2. Use lean, ideally organic meats/fish :When fat from the meats drip down into the coals or fire they may generate a carcenoginic smoke - PAH - polycyclic aromatic hydrocarbons which get deposited on food. This is minimized when you use leaner cuts of meat/fish.
3. Don’t overcook : The more that meat/fish is cooked, the higher the concentration of potentially carcinogenic HCA’s, so rare, medium-rare, or medium are healthier choices than well-done. If you are not too fond of the rare state, use a meat thermometer and stop cooking when it shows the right temperature (ref. 7).
The use of marinades and meat tenderisers also helps to prevent over cooking. A store bought meat tenderiser will typically have either papain (enzyme from papaya) or bromelain (enzyme from pineapple), salt and a host of other preservatives. I use a home made papaya based tenderiser with all natural herbs and spices + red wine! Remember the greener the papaya, the more papain power!
Also if you cut the meat/fish into smaller pieces, the cooking time will be shorter
4. Precook:This is especially useful for meats that have bone in them like chicken drumsticks thighs etc. Half cooking the meat in a stove top or oven and then popping on the grill will greatly minimize formation of HCA’s since less cooking time is required. This will also ensure evenly cooked meats.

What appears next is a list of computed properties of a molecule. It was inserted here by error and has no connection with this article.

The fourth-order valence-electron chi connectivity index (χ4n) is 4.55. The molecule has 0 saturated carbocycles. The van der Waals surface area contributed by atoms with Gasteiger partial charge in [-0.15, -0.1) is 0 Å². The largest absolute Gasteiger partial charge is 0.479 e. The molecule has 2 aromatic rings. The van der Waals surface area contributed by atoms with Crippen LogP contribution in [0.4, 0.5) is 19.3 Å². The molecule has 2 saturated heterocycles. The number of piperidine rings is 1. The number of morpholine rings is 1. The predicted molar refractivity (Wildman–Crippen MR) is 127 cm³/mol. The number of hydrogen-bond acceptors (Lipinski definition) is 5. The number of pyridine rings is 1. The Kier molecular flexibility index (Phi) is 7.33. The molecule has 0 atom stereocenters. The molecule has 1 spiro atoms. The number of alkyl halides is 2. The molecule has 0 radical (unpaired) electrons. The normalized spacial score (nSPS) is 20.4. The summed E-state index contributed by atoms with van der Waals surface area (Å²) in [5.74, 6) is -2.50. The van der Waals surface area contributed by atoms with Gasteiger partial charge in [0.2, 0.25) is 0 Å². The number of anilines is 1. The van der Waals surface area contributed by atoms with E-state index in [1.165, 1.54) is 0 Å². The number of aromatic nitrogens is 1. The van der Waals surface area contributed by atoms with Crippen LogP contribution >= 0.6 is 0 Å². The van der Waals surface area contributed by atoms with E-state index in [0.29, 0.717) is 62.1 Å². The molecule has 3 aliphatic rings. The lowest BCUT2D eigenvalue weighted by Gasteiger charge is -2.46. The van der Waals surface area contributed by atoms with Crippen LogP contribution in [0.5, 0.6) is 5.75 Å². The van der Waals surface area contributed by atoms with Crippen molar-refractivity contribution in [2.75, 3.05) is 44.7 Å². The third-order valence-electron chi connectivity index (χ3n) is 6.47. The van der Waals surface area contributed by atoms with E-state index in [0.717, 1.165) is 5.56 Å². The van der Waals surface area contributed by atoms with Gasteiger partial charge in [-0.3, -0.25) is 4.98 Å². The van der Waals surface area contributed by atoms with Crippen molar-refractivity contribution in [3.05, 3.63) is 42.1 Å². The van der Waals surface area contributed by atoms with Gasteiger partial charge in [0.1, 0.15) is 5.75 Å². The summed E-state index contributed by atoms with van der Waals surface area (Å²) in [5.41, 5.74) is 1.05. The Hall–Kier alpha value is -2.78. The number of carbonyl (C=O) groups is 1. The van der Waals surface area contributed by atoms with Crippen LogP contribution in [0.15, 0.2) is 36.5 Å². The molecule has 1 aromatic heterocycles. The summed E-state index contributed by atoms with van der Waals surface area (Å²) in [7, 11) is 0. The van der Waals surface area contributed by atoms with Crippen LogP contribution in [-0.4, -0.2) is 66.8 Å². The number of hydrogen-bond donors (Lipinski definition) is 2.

5. Use the grill packet method: Wrapping meats, fish, and veggies in a foil packet cooks evenly, seals in flavour and minimizes formation of HCA’s. Using a grill basket does the same. I always use this method for fruits and veggies to prevent them from drying out and getting charred.
6. Clean grill: Clean the grill in between uses. Removing old gunk will reduce smoke, quicken cooking time and reduce HCA formation. Cleaning and scrubbing the grill will also make the food taste better.
7. Fire Safety:Know how to control and extinguish your fire!
I hope that these tips will help you enjoy healthy and happy grilling and barbequing. If you have any of your own, please do share them for all of us to savour!
1. Animal experiments showing how HCAs and PAHs are mutagenic http://www.ncbi.nlm.nih.gov/pubmed/15072585
2. Human experiments showing how HCAs and PAHs are mutagenic and may be carcenoginic:
3. Acrylamide appears to be a carcenoginic and potentially neurotoxic chemical http://pubs.acs.org/doi/abs/10.1021/jf020302f
4. PubMed studies showing the ‘bioactivation’ process
5. The following clinical trials on HCAs, PAHs are underway:
- the NIH-AARP Diet and Health Study http://www.ncbi.nlm.nih.gov/pubmed/19165862
- the American Cancer Society’s Cancer Prevention Study II http://www.ncbi.nlm.nih.gov/pubmed/16492907
- the Multiethnic Cohort http://www.ncbi.nlm.nih.gov/pubmed/19549810
- the European Prospective Investigation into Cancer and Nutrition (EPIC) study http://www.ncbi.nlm.nih.gov/pubmed/18309547
6. Benefits of marinading http://www.ncbi.nlm.nih.gov/pubmed/19241593
7. Here’s a list of safe cooking temperatures http://www.foodsafety.gov/keep/charts/mintemp.html